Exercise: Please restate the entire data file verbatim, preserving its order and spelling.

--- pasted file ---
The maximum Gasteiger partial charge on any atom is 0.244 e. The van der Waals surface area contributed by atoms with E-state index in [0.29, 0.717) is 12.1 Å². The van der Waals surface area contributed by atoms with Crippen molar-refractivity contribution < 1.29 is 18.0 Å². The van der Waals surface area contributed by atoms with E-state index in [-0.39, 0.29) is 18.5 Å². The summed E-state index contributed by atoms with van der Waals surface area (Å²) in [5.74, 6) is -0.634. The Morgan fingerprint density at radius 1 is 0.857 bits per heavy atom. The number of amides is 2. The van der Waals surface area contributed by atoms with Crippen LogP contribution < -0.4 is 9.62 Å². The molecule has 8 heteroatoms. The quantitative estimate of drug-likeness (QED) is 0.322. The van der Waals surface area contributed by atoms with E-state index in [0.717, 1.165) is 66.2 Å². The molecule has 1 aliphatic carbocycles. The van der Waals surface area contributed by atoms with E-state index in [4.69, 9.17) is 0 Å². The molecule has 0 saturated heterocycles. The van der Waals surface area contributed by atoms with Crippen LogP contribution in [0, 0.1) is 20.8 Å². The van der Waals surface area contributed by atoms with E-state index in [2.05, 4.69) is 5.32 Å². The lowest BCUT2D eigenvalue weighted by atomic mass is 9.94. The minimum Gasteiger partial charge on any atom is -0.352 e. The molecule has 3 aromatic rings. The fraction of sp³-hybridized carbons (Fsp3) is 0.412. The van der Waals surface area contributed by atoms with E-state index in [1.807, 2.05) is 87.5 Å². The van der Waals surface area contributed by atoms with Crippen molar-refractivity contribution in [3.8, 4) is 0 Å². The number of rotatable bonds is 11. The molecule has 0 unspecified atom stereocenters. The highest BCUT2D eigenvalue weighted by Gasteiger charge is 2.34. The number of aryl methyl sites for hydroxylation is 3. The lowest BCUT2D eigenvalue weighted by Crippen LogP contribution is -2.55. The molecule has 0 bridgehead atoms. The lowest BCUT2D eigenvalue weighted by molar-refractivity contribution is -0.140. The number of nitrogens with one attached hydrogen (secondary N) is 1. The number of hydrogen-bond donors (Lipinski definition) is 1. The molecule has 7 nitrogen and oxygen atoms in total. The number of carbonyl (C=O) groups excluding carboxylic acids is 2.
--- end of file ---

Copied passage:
The maximum Gasteiger partial charge on any atom is 0.244 e. The van der Waals surface area contributed by atoms with E-state index in [0.29, 0.717) is 12.1 Å². The van der Waals surface area contributed by atoms with Crippen molar-refractivity contribution < 1.29 is 18.0 Å². The van der Waals surface area contributed by atoms with E-state index in [-0.39, 0.29) is 18.5 Å². The summed E-state index contributed by atoms with van der Waals surface area (Å²) in [5.74, 6) is -0.634. The Morgan fingerprint density at radius 1 is 0.857 bits per heavy atom. The number of amides is 2. The van der Waals surface area contributed by atoms with Crippen LogP contribution < -0.4 is 9.62 Å². The molecule has 8 heteroatoms. The quantitative estimate of drug-likeness (QED) is 0.322. The van der Waals surface area contributed by atoms with E-state index in [0.717, 1.165) is 66.2 Å². The molecule has 1 aliphatic carbocycles. The van der Waals surface area contributed by atoms with E-state index in [4.69, 9.17) is 0 Å². The molecule has 0 saturated heterocycles. The van der Waals surface area contributed by atoms with Crippen LogP contribution in [0, 0.1) is 20.8 Å². The van der Waals surface area contributed by atoms with E-state index in [2.05, 4.69) is 5.32 Å². The lowest BCUT2D eigenvalue weighted by atomic mass is 9.94. The minimum Gasteiger partial charge on any atom is -0.352 e. The molecule has 3 aromatic rings. The fraction of sp³-hybridized carbons (Fsp3) is 0.412. The van der Waals surface area contributed by atoms with E-state index in [1.807, 2.05) is 87.5 Å². The van der Waals surface area contributed by atoms with Crippen molar-refractivity contribution in [3.8, 4) is 0 Å². The number of rotatable bonds is 11. The molecule has 0 unspecified atom stereocenters. The highest BCUT2D eigenvalue weighted by Gasteiger charge is 2.34. The number of aryl methyl sites for hydroxylation is 3. The lowest BCUT2D eigenvalue weighted by Crippen LogP contribution is -2.55. The molecule has 0 bridgehead atoms. The lowest BCUT2D eigenvalue weighted by molar-refractivity contribution is -0.140. The number of nitrogens with one attached hydrogen (secondary N) is 1. The number of hydrogen-bond donors (Lipinski definition) is 1. The molecule has 7 nitrogen and oxygen atoms in total. The number of carbonyl (C=O) groups excluding carboxylic acids is 2.